The April challenge for the Island Batik Ambassadors is to sew a baby quilt using AccuQuilt dies. No problem! I used the AccuQuilt Go! cutter for last month’s challenge, the Vintage Quilt Reimagined, and loved how quickly and accurately the cutting went.
Since the color scheme for the Border Quilt top that I finished last year is still on my mind, I decided that blues and teals were the way to go for this quilt. So I fished out an assortment of Island Batik 5″ stash builder strips (plus some of the dark blue yardage that I used on last month’s quilt) and some solid white batik yardage. Did you know that there are batik solids available? I didn’t until opening the box of fabrics that Island Batik sent for me to work with!
I wanted something simple for such a small quilt, so I looked for blocks that could be made with 2″ squares and HSTs. The Road to Oklahoma fit the bill perfectly. I modified the block coloring slightly in EQ8 to suit the variety of fabrics.
All I needed were the AccuQuilt Go! cutter and the 8″ Go! Qube dies #2 and #5 . It turned out that the 5″ strips were perfect for these dies and I didn’t have to do any rotary cutting for the blue and teal fabrics (which is good, because I’m super lazy). Since batiks are tightly woven, there was very little fraying and the dies made clean cuts. An added bonus to the tight weave? Not much stretch on the bias!
Using the AccuQuilt dies for half-square triangles makes for really accurate stitching. The dog ears are non-existent, and it’s easy to line up the triangles and find the 1/4″ seam allowance. I had ZERO need for trimming when I was done. Cutting and sewing this quilt top went by in a flash!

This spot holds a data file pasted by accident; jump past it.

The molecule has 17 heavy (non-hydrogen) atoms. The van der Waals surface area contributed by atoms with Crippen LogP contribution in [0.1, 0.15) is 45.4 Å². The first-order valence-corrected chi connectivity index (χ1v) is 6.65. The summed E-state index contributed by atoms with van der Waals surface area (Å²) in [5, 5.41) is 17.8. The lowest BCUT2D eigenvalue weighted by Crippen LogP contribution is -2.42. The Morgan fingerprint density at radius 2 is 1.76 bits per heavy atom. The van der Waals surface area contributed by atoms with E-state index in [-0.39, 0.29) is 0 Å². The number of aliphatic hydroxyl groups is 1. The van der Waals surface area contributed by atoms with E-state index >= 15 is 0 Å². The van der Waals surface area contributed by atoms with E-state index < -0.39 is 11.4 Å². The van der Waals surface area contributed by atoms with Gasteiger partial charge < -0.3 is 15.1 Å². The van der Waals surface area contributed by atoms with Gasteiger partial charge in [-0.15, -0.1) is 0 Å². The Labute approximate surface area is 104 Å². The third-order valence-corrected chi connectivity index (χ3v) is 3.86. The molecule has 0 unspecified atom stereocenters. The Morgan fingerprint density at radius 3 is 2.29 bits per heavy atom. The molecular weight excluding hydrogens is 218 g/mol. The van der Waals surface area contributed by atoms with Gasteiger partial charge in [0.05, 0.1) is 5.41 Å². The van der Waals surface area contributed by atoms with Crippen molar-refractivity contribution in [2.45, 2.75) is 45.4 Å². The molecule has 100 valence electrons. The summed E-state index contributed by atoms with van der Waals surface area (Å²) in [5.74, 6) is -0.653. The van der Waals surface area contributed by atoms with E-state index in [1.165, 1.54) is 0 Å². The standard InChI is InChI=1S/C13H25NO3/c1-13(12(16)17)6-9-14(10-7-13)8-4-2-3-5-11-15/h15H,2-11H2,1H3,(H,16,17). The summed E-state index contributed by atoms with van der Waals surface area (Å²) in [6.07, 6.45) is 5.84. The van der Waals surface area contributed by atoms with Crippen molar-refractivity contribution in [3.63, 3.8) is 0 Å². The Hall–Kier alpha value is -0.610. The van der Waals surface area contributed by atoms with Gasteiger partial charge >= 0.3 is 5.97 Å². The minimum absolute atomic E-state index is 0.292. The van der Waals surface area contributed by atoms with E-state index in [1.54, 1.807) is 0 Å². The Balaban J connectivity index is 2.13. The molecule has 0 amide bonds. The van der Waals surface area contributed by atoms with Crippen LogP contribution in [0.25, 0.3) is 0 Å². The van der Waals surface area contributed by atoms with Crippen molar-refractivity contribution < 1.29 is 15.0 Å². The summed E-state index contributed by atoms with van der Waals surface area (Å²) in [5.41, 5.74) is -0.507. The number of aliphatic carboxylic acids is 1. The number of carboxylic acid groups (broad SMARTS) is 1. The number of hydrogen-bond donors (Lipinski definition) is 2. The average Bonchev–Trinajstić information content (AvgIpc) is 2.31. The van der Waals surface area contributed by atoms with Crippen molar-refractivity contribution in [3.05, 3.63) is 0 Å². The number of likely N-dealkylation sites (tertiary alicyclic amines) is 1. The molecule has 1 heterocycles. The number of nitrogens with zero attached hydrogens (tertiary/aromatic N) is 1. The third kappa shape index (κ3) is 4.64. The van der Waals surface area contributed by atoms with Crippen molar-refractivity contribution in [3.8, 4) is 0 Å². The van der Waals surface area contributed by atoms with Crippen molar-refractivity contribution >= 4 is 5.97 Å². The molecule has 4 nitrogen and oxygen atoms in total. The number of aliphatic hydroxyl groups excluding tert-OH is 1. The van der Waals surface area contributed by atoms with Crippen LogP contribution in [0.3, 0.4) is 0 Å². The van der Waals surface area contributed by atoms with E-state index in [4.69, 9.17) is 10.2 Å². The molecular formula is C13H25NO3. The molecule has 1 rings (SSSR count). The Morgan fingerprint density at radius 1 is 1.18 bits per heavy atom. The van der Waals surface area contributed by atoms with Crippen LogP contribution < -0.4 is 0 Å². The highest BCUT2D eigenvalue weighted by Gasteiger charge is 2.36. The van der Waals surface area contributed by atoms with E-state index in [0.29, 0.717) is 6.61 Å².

But, alas! Then came the…
I chose Hobbs Heirloom bleached cotton batting because of the amount of solid white fabric in the quilt. Once the quilt was sandwiched and spray-basted, I ironed a big piece of freezer paper over a section of it to sketch out some quilt designs. I had kind of a vague idea of what I wanted, but I really needed to see it full-sized and on the fabric.
I used a white Aurifil 50wt thread with the walking foot on my Bernina 550QE to quilt a diagonal grid. (Jacquie Gering’s book is a great way to learn about walking foot quilting.) Then I added the stars and spent way more time procrastinating and complaining about the filler lines between the stars than I actually spent quilting them. Finally, I switched from the walking foot to the Bernina stitch regulator to add some irregular pebbles inside of the stars.
We had some beautiful spring sunshine and I took a little walk for a photo shoot. The blues and whites stand out beautifully against the mossy rock steps, don’t they?
My home is on a cranberry farm, and the red pump houses are a perfect color contrast to the bogs, dams, and canals that surround them–not to mention ideal surfaces for quilt photography.
The quilt’s named “Road to Stormy Hill” as an homage to the Road to Oklahoma block, but since it was made and photographed near the road to Stormy Hill (at not even 80 feet above sea level, it’s one of the highest points in the area), the name change seemed appropriate.
Linked to Free Motion Mavericks.